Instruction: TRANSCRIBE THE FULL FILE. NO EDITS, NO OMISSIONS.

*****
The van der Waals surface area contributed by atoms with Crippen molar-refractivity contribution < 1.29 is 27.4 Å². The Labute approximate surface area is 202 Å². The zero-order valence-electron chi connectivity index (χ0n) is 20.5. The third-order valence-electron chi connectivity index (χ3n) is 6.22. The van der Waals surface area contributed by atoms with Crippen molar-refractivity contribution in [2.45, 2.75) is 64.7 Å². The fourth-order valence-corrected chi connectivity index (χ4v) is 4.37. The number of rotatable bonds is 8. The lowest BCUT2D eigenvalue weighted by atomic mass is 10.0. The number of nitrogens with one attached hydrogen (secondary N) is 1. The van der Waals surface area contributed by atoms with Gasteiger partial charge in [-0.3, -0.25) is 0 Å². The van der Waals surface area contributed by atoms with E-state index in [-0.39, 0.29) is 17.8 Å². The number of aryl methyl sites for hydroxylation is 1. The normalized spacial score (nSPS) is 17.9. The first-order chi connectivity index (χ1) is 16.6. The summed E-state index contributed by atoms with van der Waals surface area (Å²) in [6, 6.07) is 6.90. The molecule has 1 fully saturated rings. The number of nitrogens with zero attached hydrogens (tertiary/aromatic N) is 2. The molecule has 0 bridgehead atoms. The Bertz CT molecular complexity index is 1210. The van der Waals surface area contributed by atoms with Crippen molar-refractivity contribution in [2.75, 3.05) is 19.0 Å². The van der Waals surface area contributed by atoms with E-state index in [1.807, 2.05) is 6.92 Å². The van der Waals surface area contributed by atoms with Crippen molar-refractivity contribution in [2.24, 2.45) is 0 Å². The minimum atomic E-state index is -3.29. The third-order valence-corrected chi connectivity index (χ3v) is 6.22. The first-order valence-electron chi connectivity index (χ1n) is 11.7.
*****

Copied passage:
The van der Waals surface area contributed by atoms with Crippen molar-refractivity contribution < 1.29 is 27.4 Å². The Labute approximate surface area is 202 Å². The zero-order valence-electron chi connectivity index (χ0n) is 20.5. The third-order valence-electron chi connectivity index (χ3n) is 6.22. The van der Waals surface area contributed by atoms with Crippen molar-refractivity contribution in [2.45, 2.75) is 64.7 Å². The fourth-order valence-corrected chi connectivity index (χ4v) is 4.37. The number of rotatable bonds is 8. The lowest BCUT2D eigenvalue weighted by atomic mass is 10.0. The number of nitrogens with one attached hydrogen (secondary N) is 1. The van der Waals surface area contributed by atoms with Gasteiger partial charge in [-0.3, -0.25) is 0 Å². The van der Waals surface area contributed by atoms with E-state index in [-0.39, 0.29) is 17.8 Å². The number of aryl methyl sites for hydroxylation is 1. The normalized spacial score (nSPS) is 17.9. The first-order chi connectivity index (χ1) is 16.6. The summed E-state index contributed by atoms with van der Waals surface area (Å²) in [6, 6.07) is 6.90. The molecule has 1 fully saturated rings. The number of nitrogens with zero attached hydrogens (tertiary/aromatic N) is 2. The molecule has 0 bridgehead atoms. The Bertz CT molecular complexity index is 1210. The van der Waals surface area contributed by atoms with Crippen molar-refractivity contribution in [2.75, 3.05) is 19.0 Å². The van der Waals surface area contributed by atoms with E-state index in [1.807, 2.05) is 6.92 Å². The van der Waals surface area contributed by atoms with Crippen molar-refractivity contribution in [2.24, 2.45) is 0 Å². The minimum atomic E-state index is -3.29. The third-order valence-corrected chi connectivity index (χ3v) is 6.22. The first-order valence-electron chi connectivity index (χ1n) is 11.7.